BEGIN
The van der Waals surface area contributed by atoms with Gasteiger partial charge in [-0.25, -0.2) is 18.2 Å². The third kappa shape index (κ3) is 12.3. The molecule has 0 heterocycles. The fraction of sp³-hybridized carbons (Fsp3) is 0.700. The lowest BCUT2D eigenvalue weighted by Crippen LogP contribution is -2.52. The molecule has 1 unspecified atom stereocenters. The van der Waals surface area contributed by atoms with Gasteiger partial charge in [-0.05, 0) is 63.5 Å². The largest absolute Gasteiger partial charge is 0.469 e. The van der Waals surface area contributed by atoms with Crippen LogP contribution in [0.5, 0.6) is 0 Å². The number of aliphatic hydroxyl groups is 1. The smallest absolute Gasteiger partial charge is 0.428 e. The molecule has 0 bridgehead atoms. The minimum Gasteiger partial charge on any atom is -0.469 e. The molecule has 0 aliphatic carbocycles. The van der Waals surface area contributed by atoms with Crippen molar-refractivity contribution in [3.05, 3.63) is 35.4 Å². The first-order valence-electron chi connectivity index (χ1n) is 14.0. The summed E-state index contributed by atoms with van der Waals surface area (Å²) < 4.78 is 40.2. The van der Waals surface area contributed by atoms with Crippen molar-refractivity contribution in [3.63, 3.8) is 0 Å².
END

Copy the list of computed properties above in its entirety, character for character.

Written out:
The van der Waals surface area contributed by atoms with Gasteiger partial charge in [-0.25, -0.2) is 18.2 Å². The third kappa shape index (κ3) is 12.3. The molecule has 0 heterocycles. The fraction of sp³-hybridized carbons (Fsp3) is 0.700. The lowest BCUT2D eigenvalue weighted by Crippen LogP contribution is -2.52. The molecule has 1 unspecified atom stereocenters. The van der Waals surface area contributed by atoms with Gasteiger partial charge in [-0.05, 0) is 63.5 Å². The largest absolute Gasteiger partial charge is 0.469 e. The van der Waals surface area contributed by atoms with Crippen LogP contribution in [0.5, 0.6) is 0 Å². The number of aliphatic hydroxyl groups is 1. The smallest absolute Gasteiger partial charge is 0.428 e. The molecule has 0 bridgehead atoms. The minimum Gasteiger partial charge on any atom is -0.469 e. The molecule has 0 aliphatic carbocycles. The van der Waals surface area contributed by atoms with Crippen molar-refractivity contribution in [3.05, 3.63) is 35.4 Å². The first-order valence-electron chi connectivity index (χ1n) is 14.0. The summed E-state index contributed by atoms with van der Waals surface area (Å²) < 4.78 is 40.2. The van der Waals surface area contributed by atoms with Crippen molar-refractivity contribution in [3.63, 3.8) is 0 Å².